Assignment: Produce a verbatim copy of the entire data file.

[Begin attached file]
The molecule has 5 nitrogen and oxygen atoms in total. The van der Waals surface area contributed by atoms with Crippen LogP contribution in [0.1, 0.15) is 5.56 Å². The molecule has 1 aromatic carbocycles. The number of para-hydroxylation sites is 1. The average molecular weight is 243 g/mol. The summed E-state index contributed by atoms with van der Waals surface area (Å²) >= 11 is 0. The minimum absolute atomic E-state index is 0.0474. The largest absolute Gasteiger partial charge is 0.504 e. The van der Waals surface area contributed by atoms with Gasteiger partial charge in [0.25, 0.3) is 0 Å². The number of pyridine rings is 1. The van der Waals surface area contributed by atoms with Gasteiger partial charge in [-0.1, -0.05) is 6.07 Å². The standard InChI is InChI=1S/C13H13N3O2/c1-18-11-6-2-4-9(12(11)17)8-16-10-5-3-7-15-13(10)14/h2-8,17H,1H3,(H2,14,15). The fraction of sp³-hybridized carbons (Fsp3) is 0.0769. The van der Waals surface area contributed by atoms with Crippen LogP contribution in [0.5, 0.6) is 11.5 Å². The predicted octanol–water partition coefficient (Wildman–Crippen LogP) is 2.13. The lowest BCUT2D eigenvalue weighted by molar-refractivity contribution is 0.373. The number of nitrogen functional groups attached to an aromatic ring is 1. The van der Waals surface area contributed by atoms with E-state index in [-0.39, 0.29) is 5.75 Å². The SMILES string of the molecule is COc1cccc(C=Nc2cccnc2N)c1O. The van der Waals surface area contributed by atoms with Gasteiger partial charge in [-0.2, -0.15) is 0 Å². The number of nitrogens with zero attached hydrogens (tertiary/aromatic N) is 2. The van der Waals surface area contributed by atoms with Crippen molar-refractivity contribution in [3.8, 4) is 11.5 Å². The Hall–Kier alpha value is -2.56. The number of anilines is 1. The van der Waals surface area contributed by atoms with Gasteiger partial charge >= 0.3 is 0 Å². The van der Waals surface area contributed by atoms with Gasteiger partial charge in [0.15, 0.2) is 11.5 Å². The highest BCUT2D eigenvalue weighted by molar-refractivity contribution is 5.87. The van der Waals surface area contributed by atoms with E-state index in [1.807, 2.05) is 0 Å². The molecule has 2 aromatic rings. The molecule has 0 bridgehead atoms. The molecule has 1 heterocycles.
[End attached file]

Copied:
The molecule has 5 nitrogen and oxygen atoms in total. The van der Waals surface area contributed by atoms with Crippen LogP contribution in [0.1, 0.15) is 5.56 Å². The molecule has 1 aromatic carbocycles. The number of para-hydroxylation sites is 1. The average molecular weight is 243 g/mol. The summed E-state index contributed by atoms with van der Waals surface area (Å²) >= 11 is 0. The minimum absolute atomic E-state index is 0.0474. The largest absolute Gasteiger partial charge is 0.504 e. The van der Waals surface area contributed by atoms with Gasteiger partial charge in [0.25, 0.3) is 0 Å². The number of pyridine rings is 1. The van der Waals surface area contributed by atoms with Gasteiger partial charge in [-0.1, -0.05) is 6.07 Å². The standard InChI is InChI=1S/C13H13N3O2/c1-18-11-6-2-4-9(12(11)17)8-16-10-5-3-7-15-13(10)14/h2-8,17H,1H3,(H2,14,15). The fraction of sp³-hybridized carbons (Fsp3) is 0.0769. The van der Waals surface area contributed by atoms with Crippen LogP contribution in [0.5, 0.6) is 11.5 Å². The predicted octanol–water partition coefficient (Wildman–Crippen LogP) is 2.13. The lowest BCUT2D eigenvalue weighted by molar-refractivity contribution is 0.373. The number of nitrogen functional groups attached to an aromatic ring is 1. The van der Waals surface area contributed by atoms with E-state index in [-0.39, 0.29) is 5.75 Å². The SMILES string of the molecule is COc1cccc(C=Nc2cccnc2N)c1O. The van der Waals surface area contributed by atoms with Gasteiger partial charge in [-0.2, -0.15) is 0 Å². The number of nitrogens with zero attached hydrogens (tertiary/aromatic N) is 2. The van der Waals surface area contributed by atoms with Crippen molar-refractivity contribution in [3.8, 4) is 11.5 Å². The Hall–Kier alpha value is -2.56. The number of anilines is 1. The van der Waals surface area contributed by atoms with Gasteiger partial charge >= 0.3 is 0 Å². The van der Waals surface area contributed by atoms with Gasteiger partial charge in [0.15, 0.2) is 11.5 Å². The highest BCUT2D eigenvalue weighted by molar-refractivity contribution is 5.87. The van der Waals surface area contributed by atoms with E-state index in [1.807, 2.05) is 0 Å². The molecule has 2 aromatic rings. The molecule has 0 bridgehead atoms. The molecule has 1 heterocycles.